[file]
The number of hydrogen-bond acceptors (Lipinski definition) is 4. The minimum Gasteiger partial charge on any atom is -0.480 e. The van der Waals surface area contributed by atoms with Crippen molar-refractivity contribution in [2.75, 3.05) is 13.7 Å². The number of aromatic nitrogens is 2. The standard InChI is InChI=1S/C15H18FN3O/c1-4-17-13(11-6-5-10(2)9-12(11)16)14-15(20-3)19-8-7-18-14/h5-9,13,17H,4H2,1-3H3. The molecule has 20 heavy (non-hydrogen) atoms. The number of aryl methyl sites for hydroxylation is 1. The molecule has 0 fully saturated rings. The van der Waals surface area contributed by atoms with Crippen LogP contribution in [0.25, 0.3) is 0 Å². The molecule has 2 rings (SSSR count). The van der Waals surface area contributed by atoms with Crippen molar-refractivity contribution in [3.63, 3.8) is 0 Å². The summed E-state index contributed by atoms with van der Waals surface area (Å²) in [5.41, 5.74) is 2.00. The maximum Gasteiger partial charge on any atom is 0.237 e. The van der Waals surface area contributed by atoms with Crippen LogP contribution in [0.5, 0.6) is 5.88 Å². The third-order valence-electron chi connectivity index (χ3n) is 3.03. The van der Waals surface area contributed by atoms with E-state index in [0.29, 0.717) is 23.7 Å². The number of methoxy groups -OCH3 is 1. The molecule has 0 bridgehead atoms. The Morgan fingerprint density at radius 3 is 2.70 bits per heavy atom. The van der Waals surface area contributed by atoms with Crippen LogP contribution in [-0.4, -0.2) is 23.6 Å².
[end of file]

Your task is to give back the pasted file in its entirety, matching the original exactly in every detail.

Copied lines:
The number of hydrogen-bond acceptors (Lipinski definition) is 4. The minimum Gasteiger partial charge on any atom is -0.480 e. The van der Waals surface area contributed by atoms with Crippen molar-refractivity contribution in [2.75, 3.05) is 13.7 Å². The number of aromatic nitrogens is 2. The standard InChI is InChI=1S/C15H18FN3O/c1-4-17-13(11-6-5-10(2)9-12(11)16)14-15(20-3)19-8-7-18-14/h5-9,13,17H,4H2,1-3H3. The molecule has 20 heavy (non-hydrogen) atoms. The number of aryl methyl sites for hydroxylation is 1. The molecule has 0 fully saturated rings. The van der Waals surface area contributed by atoms with Crippen LogP contribution in [0.25, 0.3) is 0 Å². The molecule has 2 rings (SSSR count). The van der Waals surface area contributed by atoms with Crippen molar-refractivity contribution in [3.63, 3.8) is 0 Å². The summed E-state index contributed by atoms with van der Waals surface area (Å²) in [5.41, 5.74) is 2.00. The maximum Gasteiger partial charge on any atom is 0.237 e. The van der Waals surface area contributed by atoms with Crippen LogP contribution in [0.5, 0.6) is 5.88 Å². The third-order valence-electron chi connectivity index (χ3n) is 3.03. The van der Waals surface area contributed by atoms with E-state index in [0.29, 0.717) is 23.7 Å². The number of methoxy groups -OCH3 is 1. The molecule has 0 bridgehead atoms. The Morgan fingerprint density at radius 3 is 2.70 bits per heavy atom. The van der Waals surface area contributed by atoms with Crippen LogP contribution in [-0.4, -0.2) is 23.6 Å².